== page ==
Introduction to Git using SourceTree

An important tool in a developer's toolkit

Posted by Eric Mascot on August 17, 2016

For my first blog post, I want to introduce you to one of the most important tools for development. Anyone who writes code - which is pretty much everyone nowadays - should know how to use Git. I can’t emphasize enough how useful it is, and that is why I chose it as my first topic.

Git is a way to do version control, i.e. go back and forth between versions of a project. Back in 2012, people used many different version control systems. I tried Subversion and Mercurial but pretty much everyone is in the Git boat now. There’s a bunch of reasons why Git won out. For me, it made working in a team much better. Git is great at handling large projects but what I want to show is that Git helps for even the smallest individual projects.

It helps that everyone has a general knowledge about Git, but I recommend that for each team, you assign a Git expert. There is a lot to know about Git. Instead of everyone learning everything, having one or two people to answer quick questions is good for teams.

The Main Idea

On the Git documentation, it says that Git thinks about its data like a stream of snapshots. So let’s say you have a project and you want to make a change but you also want a backup, so you copy the folder and name it “backup”. Each copy is like a snapshot in Git! But most of the files are the same, so Git doesn’t duplicate everything. Instead, it makes a link to the unchanged file. Git then hashes the contents into something like


That is the name of the snapshot and it also works like added security since any corrupted data would produce an incorrect hash.

So I mentioned that Git keeps a bunch of copies and only stores differences. This leads to two very important caveats about Git:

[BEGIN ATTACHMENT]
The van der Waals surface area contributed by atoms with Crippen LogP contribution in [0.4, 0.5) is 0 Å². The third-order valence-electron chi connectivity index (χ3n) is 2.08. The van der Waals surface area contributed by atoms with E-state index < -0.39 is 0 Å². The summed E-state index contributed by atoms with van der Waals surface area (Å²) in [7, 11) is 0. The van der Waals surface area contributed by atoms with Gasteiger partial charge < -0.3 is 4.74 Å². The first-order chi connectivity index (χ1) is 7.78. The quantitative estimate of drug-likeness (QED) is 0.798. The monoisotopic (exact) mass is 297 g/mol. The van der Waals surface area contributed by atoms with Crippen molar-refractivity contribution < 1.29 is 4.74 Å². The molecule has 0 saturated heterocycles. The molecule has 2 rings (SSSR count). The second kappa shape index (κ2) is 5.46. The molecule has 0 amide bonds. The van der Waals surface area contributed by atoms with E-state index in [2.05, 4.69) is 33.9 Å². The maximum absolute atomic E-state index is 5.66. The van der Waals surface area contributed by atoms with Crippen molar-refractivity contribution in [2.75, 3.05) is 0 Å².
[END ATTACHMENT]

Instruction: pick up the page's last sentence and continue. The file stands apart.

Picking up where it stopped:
1. Git is additive. You are not supposed to be able to remove a particular snapshot (you can but you’re not supposed to). This means you should not have any secrets in the project (like passwords or keys). I’ve found passwords to databases and servers because people left it in the Git history. Do not add secrets to Git.
  2. Git differences are line by line. If you change one line, Git only saves that one line of change. But this makes it difficult to track changes in binary files, e.g. .jpg, .mp3, .pdf. If you make a small change to an image or pdf, it changes the whole file. Git has trouble tracking these changes so avoid adding these kinds of files to Git.

So what do I mean by adding to git? It’s time to learn some Git terminology. Snapshots are known as commits. To prepare a commit, we add it to the staging area or the index. Once we are all ready, we commit it to the repository. So we can imagine our project in 3 sections.

  • Local - where we make changes
  • Staging area/Index - where we add changes ready to commit
  • Repository - where commits are stored

So let’s get started!


I wish I could just teach command line Git but then pretty much 90% of people would quit right here. So instead I will teach how to use my recommended software for Git and append the command line version for each step. The problem about Git software is that each software has a particular workflow. I recommend SourceTree because it works for both Windows and Mac and uses “Git-flow”.

Download Source Tree Here

The current official instructions to install Git are listed below.

  • Windows

  • Mac
  • Fedora
sudo yum install git-all
  • Debian
sudo apt-get install git-all


SourceTree will ask for your name and e-mail. Git has author metadata for each commit so it is important to fill in your information. On command line:

git config --global "Eric Mascot"
git config --global ""
git config --list


Let’s turn a project into a Git repo. First, create a local repository

Add new repository

and select the folder

Select repo folder

and now you have an empty repository

Empty repo

cd /Users/ericmascot/Documents/Research/DOS
git init
git status


In my project, I have a bunch of files I don’t want to keep track of. The object files, the debug files, the executable - these are all files I don’t need. We can add these to the list of files we want Git to ignore. This file is named “.gitignore” and is in the root directory of the project.